Living Libations White Cedar Absolute captures the deepest notes of this vivid, woodsy aroma. Extracted from the needles of Canadian White Cedar, the absolute perfectly encapsulates the richest aromatic notes of this majestic tree’s essence. White Cedar Absolute is a dark green liquid with a sweet, earthy resinous forest bouquet with a forest fantasia of fixative qualities for an array aromatic blends and pure perfumes that are sure to swoon admiration.
**2.5ml tiny treasures travel tighter sans single-drop inserts. Please request an insert in your order notes if you would like one.**
Botanical Name: Thuja occidentalis
Botanical Family: Cupressaceae
Extraction Method: Absolute
Part of Plant Distilled: Needles
Country of Origin: Canada
Cultivation Method: Wild
Composition: 50% Thuja occidentalis + 50% Organic Biodynamic Alcohol
Scent Description: Pungent, resinous evergreen with ambrosial undertones of green earth and elegant-fruity top notes.
Blends well with: Cedar, Silver Fir, Vetiver, Patchouli, Spikenard, Rose Absolute, Jasmine, Pine, Bergamot, Citron, Blood Orange, Lemon, Oakmoss, and Grapefruit.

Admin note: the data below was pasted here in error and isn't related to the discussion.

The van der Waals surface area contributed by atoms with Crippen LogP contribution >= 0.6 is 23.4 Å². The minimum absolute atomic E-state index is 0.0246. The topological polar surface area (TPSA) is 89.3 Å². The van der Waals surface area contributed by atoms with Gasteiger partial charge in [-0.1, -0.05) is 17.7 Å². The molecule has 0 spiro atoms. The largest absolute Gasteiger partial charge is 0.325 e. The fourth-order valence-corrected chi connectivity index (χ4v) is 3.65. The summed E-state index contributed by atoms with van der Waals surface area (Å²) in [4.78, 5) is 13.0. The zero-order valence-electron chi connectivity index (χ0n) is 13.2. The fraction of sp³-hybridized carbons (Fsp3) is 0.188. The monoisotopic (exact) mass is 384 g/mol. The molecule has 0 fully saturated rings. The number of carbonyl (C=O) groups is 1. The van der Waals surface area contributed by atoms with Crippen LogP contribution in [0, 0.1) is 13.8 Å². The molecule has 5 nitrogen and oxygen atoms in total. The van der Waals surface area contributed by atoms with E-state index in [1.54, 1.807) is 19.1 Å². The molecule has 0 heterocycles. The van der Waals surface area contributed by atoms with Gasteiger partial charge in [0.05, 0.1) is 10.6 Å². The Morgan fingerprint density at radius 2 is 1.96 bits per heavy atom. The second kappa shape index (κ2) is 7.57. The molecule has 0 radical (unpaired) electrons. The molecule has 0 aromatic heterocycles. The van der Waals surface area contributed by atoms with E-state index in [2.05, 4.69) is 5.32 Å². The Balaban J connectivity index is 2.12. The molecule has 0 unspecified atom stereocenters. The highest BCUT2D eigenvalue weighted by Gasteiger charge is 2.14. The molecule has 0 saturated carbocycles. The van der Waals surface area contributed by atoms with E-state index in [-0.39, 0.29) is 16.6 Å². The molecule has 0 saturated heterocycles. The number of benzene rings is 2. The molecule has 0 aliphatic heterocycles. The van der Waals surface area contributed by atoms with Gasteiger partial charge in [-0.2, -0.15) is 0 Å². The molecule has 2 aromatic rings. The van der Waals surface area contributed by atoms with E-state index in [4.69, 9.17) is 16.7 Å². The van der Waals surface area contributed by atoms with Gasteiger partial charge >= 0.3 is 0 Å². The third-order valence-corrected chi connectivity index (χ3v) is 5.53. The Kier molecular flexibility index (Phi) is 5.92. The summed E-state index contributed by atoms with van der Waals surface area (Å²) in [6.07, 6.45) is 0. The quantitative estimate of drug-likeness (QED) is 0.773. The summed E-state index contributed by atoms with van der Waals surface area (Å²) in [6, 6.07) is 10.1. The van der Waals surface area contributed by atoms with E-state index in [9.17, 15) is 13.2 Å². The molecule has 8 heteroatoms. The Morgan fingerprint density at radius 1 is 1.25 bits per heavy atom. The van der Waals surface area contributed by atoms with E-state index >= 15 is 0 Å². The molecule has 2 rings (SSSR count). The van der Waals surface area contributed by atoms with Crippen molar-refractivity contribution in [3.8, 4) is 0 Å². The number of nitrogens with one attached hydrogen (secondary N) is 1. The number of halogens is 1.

Uses: The fine tenacity of this absolute makes it a first-rate fixative in perfumes, colognes, and aromatic blends. Makes for majestic mixes that may be used in ceremonial spritzes and delightful diffusions.
It is a coniferous cologne’s dream that captures the deepest notes of this grand tree. Known to Native North Americans as “Grandmother Cedar,” the aromatic needles of the white cedar tree have been used for many centuries for their botanical benefits.
In contrast to White Cedar Essential Oil, which is steam distilled, White Cedar Absolute concentrates in base-notes that add the depth of a drum to the essential oil version’s string instrument song. The absolute is a more viscous liquid containing a forest of fragrance that adds an unparalleled depth of deep deliciousness to colognes, perfumes and aromatic blends that will send the inhaler into rapturous receptivity, cosmic contemplation.
“Three hundred million years ago, essential oils as we know them today were the ubiquitous secondary substances in the coniferous needle trees. At this stage of development, it proved successful for these plants to produce essential oils made predominantly of monoterpenes. Because of the needle trees, we know that limonene, pinene, borneol, carvacrol, and thymol, among others, have figured prominently in the chemistry of life on this planet. Some trees that were prolific in this period [include] Thuja occidentalis.”
~ Kurt Schnaubelt, Advanced Aromatherapy